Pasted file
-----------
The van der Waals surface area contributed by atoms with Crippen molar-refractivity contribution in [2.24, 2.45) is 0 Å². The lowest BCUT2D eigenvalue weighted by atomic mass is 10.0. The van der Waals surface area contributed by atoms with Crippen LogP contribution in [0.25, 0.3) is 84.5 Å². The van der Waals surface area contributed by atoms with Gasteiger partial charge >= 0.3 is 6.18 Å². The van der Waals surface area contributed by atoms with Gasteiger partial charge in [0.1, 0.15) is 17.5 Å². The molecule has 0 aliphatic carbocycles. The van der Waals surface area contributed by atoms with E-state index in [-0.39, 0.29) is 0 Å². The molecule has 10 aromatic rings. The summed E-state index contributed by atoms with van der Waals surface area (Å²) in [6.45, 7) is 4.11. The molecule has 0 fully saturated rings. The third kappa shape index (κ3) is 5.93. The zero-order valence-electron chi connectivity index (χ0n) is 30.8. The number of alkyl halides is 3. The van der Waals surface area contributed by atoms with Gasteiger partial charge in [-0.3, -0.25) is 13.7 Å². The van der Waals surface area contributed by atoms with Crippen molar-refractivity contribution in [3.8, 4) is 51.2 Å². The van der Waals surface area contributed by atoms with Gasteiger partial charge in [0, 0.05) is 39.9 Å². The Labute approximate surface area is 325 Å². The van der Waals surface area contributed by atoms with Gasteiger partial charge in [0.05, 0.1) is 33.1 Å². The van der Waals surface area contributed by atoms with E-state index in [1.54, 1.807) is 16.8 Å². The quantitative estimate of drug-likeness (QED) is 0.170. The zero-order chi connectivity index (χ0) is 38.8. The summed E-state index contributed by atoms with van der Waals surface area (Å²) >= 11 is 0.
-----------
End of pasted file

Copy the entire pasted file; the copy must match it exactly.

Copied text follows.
The van der Waals surface area contributed by atoms with Crippen molar-refractivity contribution in [2.24, 2.45) is 0 Å². The lowest BCUT2D eigenvalue weighted by atomic mass is 10.0. The van der Waals surface area contributed by atoms with Crippen LogP contribution in [0.25, 0.3) is 84.5 Å². The van der Waals surface area contributed by atoms with Gasteiger partial charge >= 0.3 is 6.18 Å². The van der Waals surface area contributed by atoms with Gasteiger partial charge in [0.1, 0.15) is 17.5 Å². The molecule has 0 aliphatic carbocycles. The van der Waals surface area contributed by atoms with E-state index in [-0.39, 0.29) is 0 Å². The molecule has 10 aromatic rings. The summed E-state index contributed by atoms with van der Waals surface area (Å²) in [6.45, 7) is 4.11. The molecule has 0 fully saturated rings. The third kappa shape index (κ3) is 5.93. The zero-order valence-electron chi connectivity index (χ0n) is 30.8. The number of alkyl halides is 3. The van der Waals surface area contributed by atoms with Gasteiger partial charge in [-0.3, -0.25) is 13.7 Å². The van der Waals surface area contributed by atoms with Crippen molar-refractivity contribution in [3.8, 4) is 51.2 Å². The van der Waals surface area contributed by atoms with Gasteiger partial charge in [0, 0.05) is 39.9 Å². The Labute approximate surface area is 325 Å². The van der Waals surface area contributed by atoms with Gasteiger partial charge in [0.05, 0.1) is 33.1 Å². The van der Waals surface area contributed by atoms with E-state index in [1.54, 1.807) is 16.8 Å². The quantitative estimate of drug-likeness (QED) is 0.170. The zero-order chi connectivity index (χ0) is 38.8. The summed E-state index contributed by atoms with van der Waals surface area (Å²) >= 11 is 0.